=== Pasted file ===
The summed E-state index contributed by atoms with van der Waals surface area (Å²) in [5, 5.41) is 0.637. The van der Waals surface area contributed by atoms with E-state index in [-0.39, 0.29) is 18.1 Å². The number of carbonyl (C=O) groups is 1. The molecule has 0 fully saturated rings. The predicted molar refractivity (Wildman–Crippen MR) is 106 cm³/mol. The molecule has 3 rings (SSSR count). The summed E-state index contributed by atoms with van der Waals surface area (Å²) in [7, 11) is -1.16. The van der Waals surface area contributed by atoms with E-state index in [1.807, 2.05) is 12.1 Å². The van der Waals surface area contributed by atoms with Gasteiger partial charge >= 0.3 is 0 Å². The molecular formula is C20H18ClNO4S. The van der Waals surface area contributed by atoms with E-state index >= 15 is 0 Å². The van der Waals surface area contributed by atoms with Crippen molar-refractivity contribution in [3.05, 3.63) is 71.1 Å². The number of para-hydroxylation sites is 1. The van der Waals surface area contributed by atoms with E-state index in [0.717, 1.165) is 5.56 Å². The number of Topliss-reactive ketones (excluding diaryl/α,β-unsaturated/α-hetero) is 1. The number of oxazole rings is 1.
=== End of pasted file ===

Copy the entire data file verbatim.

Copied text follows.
The summed E-state index contributed by atoms with van der Waals surface area (Å²) in [5, 5.41) is 0.637. The van der Waals surface area contributed by atoms with E-state index in [-0.39, 0.29) is 18.1 Å². The number of carbonyl (C=O) groups is 1. The molecule has 0 fully saturated rings. The predicted molar refractivity (Wildman–Crippen MR) is 106 cm³/mol. The molecule has 3 rings (SSSR count). The summed E-state index contributed by atoms with van der Waals surface area (Å²) in [7, 11) is -1.16. The van der Waals surface area contributed by atoms with E-state index in [1.807, 2.05) is 12.1 Å². The van der Waals surface area contributed by atoms with Gasteiger partial charge >= 0.3 is 0 Å². The molecular formula is C20H18ClNO4S. The van der Waals surface area contributed by atoms with E-state index >= 15 is 0 Å². The van der Waals surface area contributed by atoms with Crippen molar-refractivity contribution in [3.05, 3.63) is 71.1 Å². The number of para-hydroxylation sites is 1. The van der Waals surface area contributed by atoms with E-state index in [0.717, 1.165) is 5.56 Å². The number of Topliss-reactive ketones (excluding diaryl/α,β-unsaturated/α-hetero) is 1. The number of oxazole rings is 1.